Ben Cosgrove of Time magazine's sister publication Life penned a piece today concerning gun safety in the 1950s, saying it was important for historical context about the gun control debate in today's political environment. The Life editor dusted off a March 1956 Life story on an Indiana conservation officer teaching grade school children basic gun safety, using real shotguns and bolt-action rifles.
While the historical retrospective is instructive, Cosgrove's accompanying commentary was fraught with liberal swipes, and missed the mark on the Second Amendment. What's more, Cosgrove insinuated that our gun culture is, and always has been, loaded with “insane” statistics when it comes to the harm it inflicts on society:
The numbers related to gun violence in the land of the free are, of course, deeply chilling. More than 8,500 Americans were murdered by guns (or rather, by killers wielding guns) in 2011, according to the most recent FBI data. Of those, 565 were under the age of 18; 119 were kids 12 or younger. Wherever one comes down on the gun debate, most sane people can agree that those statistics are a national disgrace and … well, insane.
But it’s always worth pointing out that there millions of Americans who own and shoot guns entirely within the letter and spirit of the law. Hunting, for example, is a pastime and a rite of passage in countless communities around the U.S., and the vast majority of hunters — men and women, boys and girls — are not taking down deer and ducks and bears and doves with slingshots, or with bows and arrows. They’re using rifles and shotguns — as they have for generations.
Well, speaking for the insane, motor vehicle accidents and tobacco kill a lot more people. In fact, in 2012, 443,000 people died as a result of smoking, with an additional 49,000 succumbing to second-hand smoke. In the first half of 2012, from January to June, 16,290 people were killed in automobile accidents. Now, that’s insane. Tobacco roughly kills 58x more people than guns, and almost 2x as much with motor vehicle accidents, albeit that's only half the butcher's bill for 2012. Both tobacco and cars are capable of killing people, including children, but it’s not as highly charged, or exciting, as a gun death. If it bleeds, it leads, goes the old journalistic saw.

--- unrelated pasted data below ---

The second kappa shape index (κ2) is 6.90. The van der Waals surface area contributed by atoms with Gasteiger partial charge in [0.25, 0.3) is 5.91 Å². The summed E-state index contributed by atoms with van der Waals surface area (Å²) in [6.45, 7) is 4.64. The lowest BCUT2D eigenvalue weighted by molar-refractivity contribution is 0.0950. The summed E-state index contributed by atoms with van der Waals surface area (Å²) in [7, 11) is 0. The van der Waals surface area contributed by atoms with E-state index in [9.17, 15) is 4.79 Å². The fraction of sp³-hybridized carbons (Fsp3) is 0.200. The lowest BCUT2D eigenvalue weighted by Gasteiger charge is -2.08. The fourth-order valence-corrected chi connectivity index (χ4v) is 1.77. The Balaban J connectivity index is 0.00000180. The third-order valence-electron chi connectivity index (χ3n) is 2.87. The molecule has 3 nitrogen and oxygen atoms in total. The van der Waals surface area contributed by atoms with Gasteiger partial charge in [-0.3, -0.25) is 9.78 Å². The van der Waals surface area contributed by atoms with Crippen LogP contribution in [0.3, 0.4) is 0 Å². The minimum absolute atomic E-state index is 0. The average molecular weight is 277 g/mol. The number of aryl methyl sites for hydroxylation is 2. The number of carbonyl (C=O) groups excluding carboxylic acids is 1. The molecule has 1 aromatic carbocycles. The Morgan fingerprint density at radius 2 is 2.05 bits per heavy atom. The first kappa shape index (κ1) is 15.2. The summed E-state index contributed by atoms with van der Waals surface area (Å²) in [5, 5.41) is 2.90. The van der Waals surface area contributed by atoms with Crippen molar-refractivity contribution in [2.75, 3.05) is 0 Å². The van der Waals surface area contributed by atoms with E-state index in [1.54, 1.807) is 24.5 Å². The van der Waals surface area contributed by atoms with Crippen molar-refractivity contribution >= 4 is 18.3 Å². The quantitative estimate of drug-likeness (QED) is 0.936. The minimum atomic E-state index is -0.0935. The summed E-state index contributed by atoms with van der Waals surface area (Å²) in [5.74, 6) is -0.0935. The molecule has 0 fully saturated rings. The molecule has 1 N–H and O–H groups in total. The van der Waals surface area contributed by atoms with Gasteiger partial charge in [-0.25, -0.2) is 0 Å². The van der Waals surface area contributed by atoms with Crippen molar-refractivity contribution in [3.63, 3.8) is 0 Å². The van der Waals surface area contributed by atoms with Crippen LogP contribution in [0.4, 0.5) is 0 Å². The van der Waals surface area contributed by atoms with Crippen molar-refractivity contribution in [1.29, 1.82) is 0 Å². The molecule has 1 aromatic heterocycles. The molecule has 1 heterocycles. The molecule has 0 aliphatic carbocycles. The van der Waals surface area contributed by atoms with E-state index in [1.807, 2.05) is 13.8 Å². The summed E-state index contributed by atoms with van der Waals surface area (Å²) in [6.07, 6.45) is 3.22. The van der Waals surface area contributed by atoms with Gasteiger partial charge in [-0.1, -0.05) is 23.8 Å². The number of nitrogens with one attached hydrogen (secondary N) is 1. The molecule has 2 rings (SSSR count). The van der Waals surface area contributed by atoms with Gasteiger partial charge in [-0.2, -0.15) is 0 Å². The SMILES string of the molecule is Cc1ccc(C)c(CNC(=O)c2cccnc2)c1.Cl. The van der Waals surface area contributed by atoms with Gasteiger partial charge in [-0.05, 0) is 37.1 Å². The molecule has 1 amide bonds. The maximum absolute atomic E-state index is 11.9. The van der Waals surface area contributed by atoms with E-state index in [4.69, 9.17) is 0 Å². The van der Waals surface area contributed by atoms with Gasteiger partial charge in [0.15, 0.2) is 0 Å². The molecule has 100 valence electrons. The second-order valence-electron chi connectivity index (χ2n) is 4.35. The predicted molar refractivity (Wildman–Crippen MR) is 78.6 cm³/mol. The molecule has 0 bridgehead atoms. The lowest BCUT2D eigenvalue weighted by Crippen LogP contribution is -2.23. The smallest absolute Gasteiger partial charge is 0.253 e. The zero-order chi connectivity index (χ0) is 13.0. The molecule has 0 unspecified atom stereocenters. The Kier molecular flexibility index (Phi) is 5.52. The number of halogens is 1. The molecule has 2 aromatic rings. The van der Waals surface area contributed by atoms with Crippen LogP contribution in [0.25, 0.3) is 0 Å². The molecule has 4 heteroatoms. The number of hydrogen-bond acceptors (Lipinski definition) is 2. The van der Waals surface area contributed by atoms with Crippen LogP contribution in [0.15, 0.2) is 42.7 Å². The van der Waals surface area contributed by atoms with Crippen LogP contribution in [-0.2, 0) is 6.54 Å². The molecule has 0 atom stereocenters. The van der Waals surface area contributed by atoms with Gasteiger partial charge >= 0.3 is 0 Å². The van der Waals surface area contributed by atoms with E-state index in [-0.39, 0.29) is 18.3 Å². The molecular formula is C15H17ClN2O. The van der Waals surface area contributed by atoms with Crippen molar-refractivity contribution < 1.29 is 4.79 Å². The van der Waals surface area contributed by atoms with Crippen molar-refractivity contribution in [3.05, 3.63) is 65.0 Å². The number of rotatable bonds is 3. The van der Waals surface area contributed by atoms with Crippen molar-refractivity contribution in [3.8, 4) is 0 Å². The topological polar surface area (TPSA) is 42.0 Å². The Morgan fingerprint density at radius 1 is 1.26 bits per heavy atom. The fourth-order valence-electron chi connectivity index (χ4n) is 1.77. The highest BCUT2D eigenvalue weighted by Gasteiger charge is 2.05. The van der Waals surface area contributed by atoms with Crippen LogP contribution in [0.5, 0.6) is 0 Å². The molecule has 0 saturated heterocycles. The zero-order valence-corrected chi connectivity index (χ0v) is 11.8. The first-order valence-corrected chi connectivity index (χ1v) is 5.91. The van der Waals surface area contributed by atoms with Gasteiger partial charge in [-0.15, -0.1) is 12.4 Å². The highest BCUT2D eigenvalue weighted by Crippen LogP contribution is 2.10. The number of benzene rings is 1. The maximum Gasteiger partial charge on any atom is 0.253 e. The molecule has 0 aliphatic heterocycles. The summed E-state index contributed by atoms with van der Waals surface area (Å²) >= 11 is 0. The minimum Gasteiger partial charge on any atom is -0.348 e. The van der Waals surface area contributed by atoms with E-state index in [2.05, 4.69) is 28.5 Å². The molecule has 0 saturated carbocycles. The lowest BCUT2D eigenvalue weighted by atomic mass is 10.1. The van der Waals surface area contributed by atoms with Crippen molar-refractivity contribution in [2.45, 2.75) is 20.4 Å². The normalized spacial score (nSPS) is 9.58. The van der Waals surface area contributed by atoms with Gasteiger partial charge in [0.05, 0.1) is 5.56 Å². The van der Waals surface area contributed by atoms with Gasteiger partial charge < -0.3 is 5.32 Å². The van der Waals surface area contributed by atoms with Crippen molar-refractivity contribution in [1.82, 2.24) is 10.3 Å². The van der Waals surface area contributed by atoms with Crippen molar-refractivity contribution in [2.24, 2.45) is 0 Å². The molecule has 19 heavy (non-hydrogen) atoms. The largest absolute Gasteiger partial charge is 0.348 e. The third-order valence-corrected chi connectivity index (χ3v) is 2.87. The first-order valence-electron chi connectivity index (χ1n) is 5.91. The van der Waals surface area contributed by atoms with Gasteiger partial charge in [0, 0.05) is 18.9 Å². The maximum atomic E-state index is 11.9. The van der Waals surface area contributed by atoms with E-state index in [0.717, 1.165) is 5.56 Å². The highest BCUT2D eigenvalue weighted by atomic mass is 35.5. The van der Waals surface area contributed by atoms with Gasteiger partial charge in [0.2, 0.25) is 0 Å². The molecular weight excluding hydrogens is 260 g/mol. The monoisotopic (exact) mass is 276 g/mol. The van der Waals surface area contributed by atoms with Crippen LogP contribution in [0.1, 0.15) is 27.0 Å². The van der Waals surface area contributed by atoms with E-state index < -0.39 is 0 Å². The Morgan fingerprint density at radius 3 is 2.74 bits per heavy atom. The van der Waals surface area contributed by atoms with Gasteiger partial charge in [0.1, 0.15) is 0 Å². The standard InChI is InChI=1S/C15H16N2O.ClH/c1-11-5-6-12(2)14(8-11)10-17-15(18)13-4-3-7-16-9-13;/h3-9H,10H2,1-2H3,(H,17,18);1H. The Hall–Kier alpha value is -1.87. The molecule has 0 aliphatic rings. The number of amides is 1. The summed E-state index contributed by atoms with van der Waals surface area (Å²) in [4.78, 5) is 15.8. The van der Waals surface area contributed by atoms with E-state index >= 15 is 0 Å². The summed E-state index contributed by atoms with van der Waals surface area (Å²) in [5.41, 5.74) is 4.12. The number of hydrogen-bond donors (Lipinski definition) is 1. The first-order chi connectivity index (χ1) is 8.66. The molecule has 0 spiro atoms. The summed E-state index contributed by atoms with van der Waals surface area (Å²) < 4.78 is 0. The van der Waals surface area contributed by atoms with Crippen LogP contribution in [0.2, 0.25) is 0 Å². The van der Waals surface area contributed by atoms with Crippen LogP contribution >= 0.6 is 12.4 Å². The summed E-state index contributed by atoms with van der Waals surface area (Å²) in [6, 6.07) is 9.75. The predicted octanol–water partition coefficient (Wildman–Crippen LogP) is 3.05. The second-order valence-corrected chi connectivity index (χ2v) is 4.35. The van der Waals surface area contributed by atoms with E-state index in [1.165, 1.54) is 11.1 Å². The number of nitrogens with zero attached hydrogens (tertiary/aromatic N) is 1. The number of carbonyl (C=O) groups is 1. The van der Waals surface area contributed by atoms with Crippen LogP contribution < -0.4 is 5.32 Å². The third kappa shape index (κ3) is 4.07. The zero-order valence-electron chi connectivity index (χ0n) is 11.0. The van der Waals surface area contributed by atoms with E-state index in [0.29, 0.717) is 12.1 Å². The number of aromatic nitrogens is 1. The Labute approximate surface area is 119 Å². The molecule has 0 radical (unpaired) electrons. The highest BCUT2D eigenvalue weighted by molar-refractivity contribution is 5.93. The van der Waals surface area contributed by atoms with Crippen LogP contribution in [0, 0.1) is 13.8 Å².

What's more, in the 1956 article article Cosgrove cited, the author noted there were 550 children in 1954 who were killed in firearm accidents. In an editorial note, Cosgrove noted that number was 606 in 2010. But between the 1950s and 2010, the U.S. population doubled, making the increase not as statistically relevant as he might think. What's more, while it may have been fairly common in the 1950s for police officers to walk grade school students through gun safety, it's much less common in public schools these days, and yet there's no dramatic increase in annual accidental gun deaths, despite increased firearms ownership and the liberalization of concealed carry laws, etc.
Second, the right to bear arms wasn’t put in place to protect hunting. It was meant to protect citizen's rights to defend themselves and their communities, whether from mob violence or insurrection or foreign attack. The people at large are the (unorganized) militia.
"The earlier a kid learns to respect a gun and what not to do with it the better chance natural curiosity won’t get him in trouble," the original 1956 article quoted a National Rifle Association (NRA) official.
Cosgrove agreed that that wisdom holds true today, but worked in a parting shot taking aim at handguns:
Love or hate the NRA, it’s hard to argue with a logic that stresses education and safety around firearms.
Now, about those millions of unlicensed handguns out there …